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Keep on grafting

Every now and again people like me are drawn back into reality. Sure, I fly business class, sometimes first, and drink champagne at 40,000 feet. I land and stay in luxurious hotels whilst partying with a network of people who are friends, rather than business associates. I eat at fine restaurants and am treated by some as though I’m a rock star.

Obviously I love all that, but the reality is that I get home, change nappies (not mine), sort out the rubbish and put the bins out.  Equally, I fly Ryanair sometimes, because it’s convenient, ride buses, catch the subway and eat a burger or two. We’re only human after all.

It’s during some of the latter experiences that you realise how disconnected the former is from the latter. A great example is spending an hour or two just watching what goes on in a bank branch. Who goes there? It’s small businesses, often a lot of elderly people, but there are also students asking about loans and millennials looking at mortgages. The branch is not dead by a long way.

Equally, I struck up an interesting conversation with a guy who had just been to a funeral in his Scottish hometown, but now lives in Australia. He was with his family, travelling back from the funeral, and they were seeing a bit of America. I met them in Las Vegas during Money 2020 last week.

We got to talking about work and life, and he described himself as a grafter working in the construction business. For those who don’t know what a grafter is, it kind of means wheeling and dealing and ducking and diving to make a living. You have to earn a buck, and grafting is all about working hard to do just that. He was my age, and had three kids and a wife with him on the journey back. They were telling me how they had travelled business class once, and loved it, but this time had opted for premium economy as they couldn’t afford it.

I felt bad, as some of us take travelling business class for granted. I don’t. It’s a privilege. I know it’s a privilege even when I sometimes get angsty about it. No one should take the champagne lifestyle for granted as it can go faster than it came. It’s like the old saying that it takes years to build up trust but it can disappear in a second; the same is true of the champagne Charlie lifestyle. Just look at Philip Green.

As we talked further however, it is clear that I’m also grafting. I’ve spent years building a life that came apart a decade ago with redundancy and divorce. I’m thrilled to be remarried, but that means I still need to graft and earn, especially after losing most of my wealth in that financial rape moment called divorce.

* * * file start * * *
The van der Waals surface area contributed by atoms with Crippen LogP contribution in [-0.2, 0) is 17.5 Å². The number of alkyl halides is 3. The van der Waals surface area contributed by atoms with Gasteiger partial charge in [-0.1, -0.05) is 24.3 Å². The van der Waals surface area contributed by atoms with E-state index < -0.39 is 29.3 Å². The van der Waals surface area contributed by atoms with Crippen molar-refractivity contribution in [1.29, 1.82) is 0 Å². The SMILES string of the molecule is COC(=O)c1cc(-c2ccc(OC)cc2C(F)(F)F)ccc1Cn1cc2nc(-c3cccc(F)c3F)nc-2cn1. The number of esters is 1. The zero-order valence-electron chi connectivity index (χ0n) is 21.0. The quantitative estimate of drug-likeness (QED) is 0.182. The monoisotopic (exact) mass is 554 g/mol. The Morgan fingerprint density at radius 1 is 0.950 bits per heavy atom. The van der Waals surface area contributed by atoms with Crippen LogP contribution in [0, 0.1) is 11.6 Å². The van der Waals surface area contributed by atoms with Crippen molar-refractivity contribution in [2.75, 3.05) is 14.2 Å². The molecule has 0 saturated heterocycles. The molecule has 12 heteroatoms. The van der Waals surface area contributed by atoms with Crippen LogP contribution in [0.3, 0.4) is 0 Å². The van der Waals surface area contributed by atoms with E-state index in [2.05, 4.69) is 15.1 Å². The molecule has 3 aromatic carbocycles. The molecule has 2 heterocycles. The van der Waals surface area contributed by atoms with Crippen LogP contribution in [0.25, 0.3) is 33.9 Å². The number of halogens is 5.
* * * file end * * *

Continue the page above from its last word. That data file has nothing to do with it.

This is why I blog every day and travel non-stop, to enjoy a champagne Charlie lifestyle and look after my family, as I know it could just go ‘pop’ and end. Do you know this? Do you ever think about it? Do you ever wonder how long you could last with no income? What if you had an accident tomorrow, god forbid, or lost your job? How long could you last?

That last paragraph is a gift for the insurance industry, who work on disturbance selling. I will make you worry enough to spend $1,000 a year on a product you may never use but, as the years go by, become more and more important to you.

Take health insurance. I’ve not been ill once. Not seriously. A cold here or there, and a sore knee or toothache, and that’s about it. I’ve been lucky. So recently I move to Poland and took out a new healthcare policy. It’s amazing, you can see a doctor any time you want and, even better, they analyse and fix you there and then. It’s there equivalent of private healthcare.

The UK version of private healthcare is that you pay ten times as much to have a policy that can move you higher up the list, but only after the NHS has diagnosed you and say they can’t deal with it fast enough. I’ve been with one of these healthcare providers and pay almost $5,000 a year for the policy today. The premiums have gone up every year and I know from friends’ experiences that I cannot cancel it. If I do, they send me back to zero again and exclude any pre-existing conditions that might need diagnosis. In other words, you might have been with the healthcare provider for thirty years, cancel the policy because you lost your job, get a new job and try to get the policy back. They say no. It’s a new policy. Forget those thirty years. Meantime, you got diagnosed with cancer and they’ll now preclude any treatment for cancer from the new policy.

Shoot, I know that I’m having a bit of a rant, but I’ve been massively surprised by how brilliant healthcare is in Poland compared to the UK, as illustrated by the comment above, e.g. I can open a new policy in Poland and have immediate access to doctors on demand from day one.

So what’s the point of this blog?

Well, I’m sharing a little personal insight between my conversation in Vegas and experience in Poland to try and illustrate that we’re all grafters. We’re all trying to get by. And if you take any of your good life and champagne Charlie lifestyle for granted, then you’ve become complacent and stupid. Just look at Bernie Madoff. Keep on grafting guys.

About Chris M Skinner

Chris M Skinner
Chris Skinner is best known as an independent commentator on the financial markets through his blog, TheFinanser.com, as author of the bestselling book Digital Bank, and Chair of the European networking forum the Financial Services Club. He has been voted one of the most influential people in banking by The Financial Brand (as well as one of the best blogs), a FinTech Titan (Next Bank), one of the Fintech Leaders you need to follow (City AM, Deluxe and Jax Finance), as well as one of the Top 40 most influential people in financial technology by the Wall Street Journal’s Financial News. To learn more click here...

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